History of Atlantic Hockey
|The founding members of Atlantic Hockey formerly played hockey as members of the Metro Atlantic Athletic Conference (MAAC). In 2003 core MAAC members Iona and Fairfield ended their hockey programs, leaving Canisius as the only full MAAC member playing hockey. This led to problems for the hockey schools in their attempts to get legislation approved by the MAAC, whose rules only allowed full members to vote. On June 30, 2003 the decision was made by the nine remaining schools to break with the MAAC and form a new hockey conference, the Atlantic Hockey Association, which assumed the automatic bid to the NCAA Tournament formerly held by the MAAC.|
Quinnipiac left Atlantic Hockey at the conclusion of the 2004-05 season, opting to play in ECAC Hockey when a vacancy opened up with Vermont's departure. Late in 2004 RIT decided to elevate its hockey program to Division 1 and joined Atlantic Hockey, starting with the 2006-07 season. Air Force then announced its move to Atlantic Hockey during the 2005-06 season, entering the league with RIT in 2006-07. Further additions occurred, as both Robert Morris and Niagara became members in 2010, moving over from the defunct College Hockey America.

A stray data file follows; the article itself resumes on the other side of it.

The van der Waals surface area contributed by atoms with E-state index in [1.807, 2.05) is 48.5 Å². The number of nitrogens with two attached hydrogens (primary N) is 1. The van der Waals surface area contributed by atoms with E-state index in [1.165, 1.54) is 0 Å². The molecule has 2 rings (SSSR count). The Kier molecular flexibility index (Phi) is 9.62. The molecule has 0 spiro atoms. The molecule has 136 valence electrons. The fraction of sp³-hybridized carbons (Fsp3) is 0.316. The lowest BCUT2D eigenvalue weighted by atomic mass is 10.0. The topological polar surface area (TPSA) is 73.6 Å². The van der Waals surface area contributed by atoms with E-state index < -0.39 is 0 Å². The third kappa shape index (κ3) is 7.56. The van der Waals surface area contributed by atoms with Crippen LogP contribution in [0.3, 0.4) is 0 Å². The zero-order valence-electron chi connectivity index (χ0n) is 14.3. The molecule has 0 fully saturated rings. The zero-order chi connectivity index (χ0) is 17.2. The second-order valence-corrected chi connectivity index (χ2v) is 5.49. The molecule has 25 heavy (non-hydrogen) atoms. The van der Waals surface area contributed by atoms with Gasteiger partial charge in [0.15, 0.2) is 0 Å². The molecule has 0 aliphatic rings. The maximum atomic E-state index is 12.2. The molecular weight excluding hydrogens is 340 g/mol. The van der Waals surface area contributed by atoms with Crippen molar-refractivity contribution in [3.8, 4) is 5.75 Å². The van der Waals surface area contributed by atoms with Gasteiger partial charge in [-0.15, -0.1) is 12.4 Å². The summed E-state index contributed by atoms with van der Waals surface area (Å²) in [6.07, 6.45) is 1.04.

Atlantic Hockey is a mid-major hockey conference with a scholarship limit of 14 (starting in 2015-16), as opposed to the NCAA limit of 18. In NCAA Tournament action Holy Cross scored a major upset in 2006, defeating Minnesota in the first round and proving that, even if Atlantic Hockey schools lose more than win against the big schools, they should not be treated as lightweights. This improvement in play led to two teams making the NCAA Tournament in 2013, a first for the conference. On the horizon is the departure of Connecticut in 2014, which is heading to Hockey East to become that conference's twelfth member.